Date of this Version
The egg of Ascaris has been widely used as a subject for cytological investigations. Nelson (1851) described the development of the egg of Ascaris nzystax. Leuckart (1886) and Wharton (1915) reported the Ascaris luinbricoides egg to be surrounded by a shell and an outer, albuminous layer. The appearance of unfertilized eggs of this species was described by Otto (1932) and Keller (1933).
The number of layers surrounding the egg of ascarids has been reported as three (Nelson, 1851, Ascaris mystax; Leuckart, 1886, Ascaris lumbricoides; Ackert, 1931, Ascaridia lineata; Wottge, 1937, Parascaris megalocephala ; Christenson, 1940, Ascaris lumbricoides ), four (Kreuzer, 1953, Ascaris lumbricoides ; Frenzen, 1954, Ascaridia galli , and five (Zavadovsky, 1928, Ascwis). A variety of techniques has been used by different authors in studying the egg layers, including microscopic observations of the penetration of substances into the egg, polarizing and fluorescent microscopy, centrifugation, and chemical tests on the membranes. The chemical composition of the layers has been investigated by several workers (Faurk-Fremiet 1913, 1913a; Chitwood 1938; Christenson, et al. 1942; Jacobs 1940; Timm 1950; MonnC and Honig 1954; Fairbairn 1955) and, in general, have led rather consistently to the conclusion that there are three membranes. Wottge (1937) described the endogenous formation of the egg layers of Ascaris megaloccphala , whereas Christenson (1940) believes the outer layer of the Ascaris egg to be of exogenous formation.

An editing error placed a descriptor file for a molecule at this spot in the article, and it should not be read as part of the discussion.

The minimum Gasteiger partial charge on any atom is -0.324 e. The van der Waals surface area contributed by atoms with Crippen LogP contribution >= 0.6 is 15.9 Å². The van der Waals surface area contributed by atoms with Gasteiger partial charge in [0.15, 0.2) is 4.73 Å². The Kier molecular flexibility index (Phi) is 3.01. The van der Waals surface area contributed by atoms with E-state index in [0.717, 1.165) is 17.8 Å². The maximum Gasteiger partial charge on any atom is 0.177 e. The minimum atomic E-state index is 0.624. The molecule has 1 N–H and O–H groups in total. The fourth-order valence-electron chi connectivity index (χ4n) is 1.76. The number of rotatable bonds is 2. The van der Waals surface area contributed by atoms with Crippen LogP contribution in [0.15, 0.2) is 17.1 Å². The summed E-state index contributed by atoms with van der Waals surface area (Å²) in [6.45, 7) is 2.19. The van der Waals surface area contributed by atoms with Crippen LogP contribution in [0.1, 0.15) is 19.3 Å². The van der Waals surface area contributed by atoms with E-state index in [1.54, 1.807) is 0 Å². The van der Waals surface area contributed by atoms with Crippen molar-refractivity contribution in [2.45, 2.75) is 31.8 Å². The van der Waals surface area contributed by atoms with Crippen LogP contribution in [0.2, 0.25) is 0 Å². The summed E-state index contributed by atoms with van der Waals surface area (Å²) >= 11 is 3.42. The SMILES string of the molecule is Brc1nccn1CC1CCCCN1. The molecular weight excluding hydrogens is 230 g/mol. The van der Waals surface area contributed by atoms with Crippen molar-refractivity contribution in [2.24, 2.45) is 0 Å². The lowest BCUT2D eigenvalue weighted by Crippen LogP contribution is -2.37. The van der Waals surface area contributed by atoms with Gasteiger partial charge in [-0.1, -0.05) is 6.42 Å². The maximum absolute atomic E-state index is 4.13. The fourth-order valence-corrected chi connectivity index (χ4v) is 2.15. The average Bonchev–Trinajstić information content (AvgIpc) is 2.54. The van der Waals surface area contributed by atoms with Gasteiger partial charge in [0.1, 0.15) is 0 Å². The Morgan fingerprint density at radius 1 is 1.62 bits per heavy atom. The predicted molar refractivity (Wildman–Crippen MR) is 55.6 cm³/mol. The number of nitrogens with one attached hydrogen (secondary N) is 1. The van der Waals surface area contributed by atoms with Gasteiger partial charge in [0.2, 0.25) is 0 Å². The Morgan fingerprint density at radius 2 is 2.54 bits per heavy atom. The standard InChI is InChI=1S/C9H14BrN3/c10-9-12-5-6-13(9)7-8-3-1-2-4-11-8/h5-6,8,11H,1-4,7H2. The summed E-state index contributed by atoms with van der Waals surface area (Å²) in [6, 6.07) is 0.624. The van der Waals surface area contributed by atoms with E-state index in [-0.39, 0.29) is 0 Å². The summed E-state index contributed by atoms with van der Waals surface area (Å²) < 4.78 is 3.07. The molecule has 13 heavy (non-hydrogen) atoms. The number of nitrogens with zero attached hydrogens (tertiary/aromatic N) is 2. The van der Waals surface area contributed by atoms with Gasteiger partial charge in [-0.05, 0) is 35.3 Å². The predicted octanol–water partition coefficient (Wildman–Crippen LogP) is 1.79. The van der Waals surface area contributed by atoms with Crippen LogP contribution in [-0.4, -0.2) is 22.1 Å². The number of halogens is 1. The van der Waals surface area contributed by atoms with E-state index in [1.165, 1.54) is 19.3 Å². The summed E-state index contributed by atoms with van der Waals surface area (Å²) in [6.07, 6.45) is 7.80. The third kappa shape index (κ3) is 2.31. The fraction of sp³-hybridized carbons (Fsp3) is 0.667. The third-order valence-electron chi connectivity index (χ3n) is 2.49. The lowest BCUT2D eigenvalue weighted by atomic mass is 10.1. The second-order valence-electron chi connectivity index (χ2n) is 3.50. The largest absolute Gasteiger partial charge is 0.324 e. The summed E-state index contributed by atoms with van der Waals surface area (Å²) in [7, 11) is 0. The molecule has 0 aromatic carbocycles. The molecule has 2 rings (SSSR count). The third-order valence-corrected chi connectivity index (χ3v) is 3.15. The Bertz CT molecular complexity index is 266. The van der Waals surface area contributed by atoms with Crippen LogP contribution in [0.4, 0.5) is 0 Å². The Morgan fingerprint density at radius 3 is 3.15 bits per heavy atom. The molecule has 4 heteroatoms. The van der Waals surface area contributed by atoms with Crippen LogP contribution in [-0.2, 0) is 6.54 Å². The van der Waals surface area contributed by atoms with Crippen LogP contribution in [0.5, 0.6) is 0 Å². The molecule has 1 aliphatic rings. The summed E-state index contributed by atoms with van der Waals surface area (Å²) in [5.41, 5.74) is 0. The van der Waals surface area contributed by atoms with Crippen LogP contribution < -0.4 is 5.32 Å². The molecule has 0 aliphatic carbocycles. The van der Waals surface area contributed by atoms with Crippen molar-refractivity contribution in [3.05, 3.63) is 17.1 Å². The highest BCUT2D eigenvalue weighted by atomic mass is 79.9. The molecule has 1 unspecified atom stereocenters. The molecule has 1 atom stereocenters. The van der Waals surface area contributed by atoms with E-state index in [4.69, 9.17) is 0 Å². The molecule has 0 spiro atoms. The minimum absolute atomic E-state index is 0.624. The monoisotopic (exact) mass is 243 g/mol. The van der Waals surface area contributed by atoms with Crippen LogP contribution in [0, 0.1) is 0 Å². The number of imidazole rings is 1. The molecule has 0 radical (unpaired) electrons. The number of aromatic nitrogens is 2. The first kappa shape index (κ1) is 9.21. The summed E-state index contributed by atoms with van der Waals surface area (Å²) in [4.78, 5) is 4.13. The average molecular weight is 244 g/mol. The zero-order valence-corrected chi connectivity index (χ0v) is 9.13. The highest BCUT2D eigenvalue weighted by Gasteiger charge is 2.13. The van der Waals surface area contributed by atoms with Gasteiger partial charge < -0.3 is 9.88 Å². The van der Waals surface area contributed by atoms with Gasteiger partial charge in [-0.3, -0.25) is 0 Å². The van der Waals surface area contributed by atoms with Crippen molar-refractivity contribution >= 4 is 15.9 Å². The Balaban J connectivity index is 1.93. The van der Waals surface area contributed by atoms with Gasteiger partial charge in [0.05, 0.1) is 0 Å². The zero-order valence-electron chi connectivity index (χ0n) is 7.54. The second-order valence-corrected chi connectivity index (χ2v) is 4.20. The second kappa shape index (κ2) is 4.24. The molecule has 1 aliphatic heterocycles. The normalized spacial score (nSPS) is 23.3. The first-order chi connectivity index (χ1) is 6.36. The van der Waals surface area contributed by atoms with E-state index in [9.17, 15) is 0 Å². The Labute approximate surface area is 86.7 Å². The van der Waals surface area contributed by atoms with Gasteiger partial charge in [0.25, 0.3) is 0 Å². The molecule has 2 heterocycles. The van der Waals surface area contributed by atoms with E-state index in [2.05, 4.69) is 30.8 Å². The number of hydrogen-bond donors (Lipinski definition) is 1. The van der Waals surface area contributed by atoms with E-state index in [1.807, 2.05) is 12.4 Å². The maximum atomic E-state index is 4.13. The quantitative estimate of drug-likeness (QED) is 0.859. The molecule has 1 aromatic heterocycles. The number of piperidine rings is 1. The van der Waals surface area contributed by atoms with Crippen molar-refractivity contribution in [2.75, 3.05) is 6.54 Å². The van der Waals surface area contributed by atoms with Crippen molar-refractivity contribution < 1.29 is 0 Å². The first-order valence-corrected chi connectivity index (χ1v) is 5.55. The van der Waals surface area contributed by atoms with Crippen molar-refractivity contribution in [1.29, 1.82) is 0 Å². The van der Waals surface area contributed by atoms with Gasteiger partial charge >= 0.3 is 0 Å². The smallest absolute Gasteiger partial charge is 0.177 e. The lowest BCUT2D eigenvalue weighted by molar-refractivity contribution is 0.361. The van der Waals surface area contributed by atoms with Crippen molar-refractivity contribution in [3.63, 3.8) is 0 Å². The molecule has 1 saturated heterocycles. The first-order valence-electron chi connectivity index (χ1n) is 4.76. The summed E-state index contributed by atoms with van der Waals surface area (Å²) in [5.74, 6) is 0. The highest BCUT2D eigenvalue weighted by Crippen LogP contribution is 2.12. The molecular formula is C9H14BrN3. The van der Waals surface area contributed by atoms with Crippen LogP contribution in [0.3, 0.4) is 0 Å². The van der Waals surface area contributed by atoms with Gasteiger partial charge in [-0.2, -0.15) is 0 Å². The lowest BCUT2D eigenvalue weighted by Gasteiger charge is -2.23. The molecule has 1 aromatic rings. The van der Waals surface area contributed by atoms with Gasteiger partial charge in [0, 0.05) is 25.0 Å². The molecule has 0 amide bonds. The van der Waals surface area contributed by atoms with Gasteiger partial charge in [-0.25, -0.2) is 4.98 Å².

Morita (1953) examined paraffin sections of the egg shell of Ascaris megalocephala with the electron microscope and concluded that the layer "consists of completely individualized microfibrils." In the present investigation, thin sections were examined with the electron microscope to determine structural details of ova and the order of formation of the egg coverings of Ascaris lumbricoides var. suum.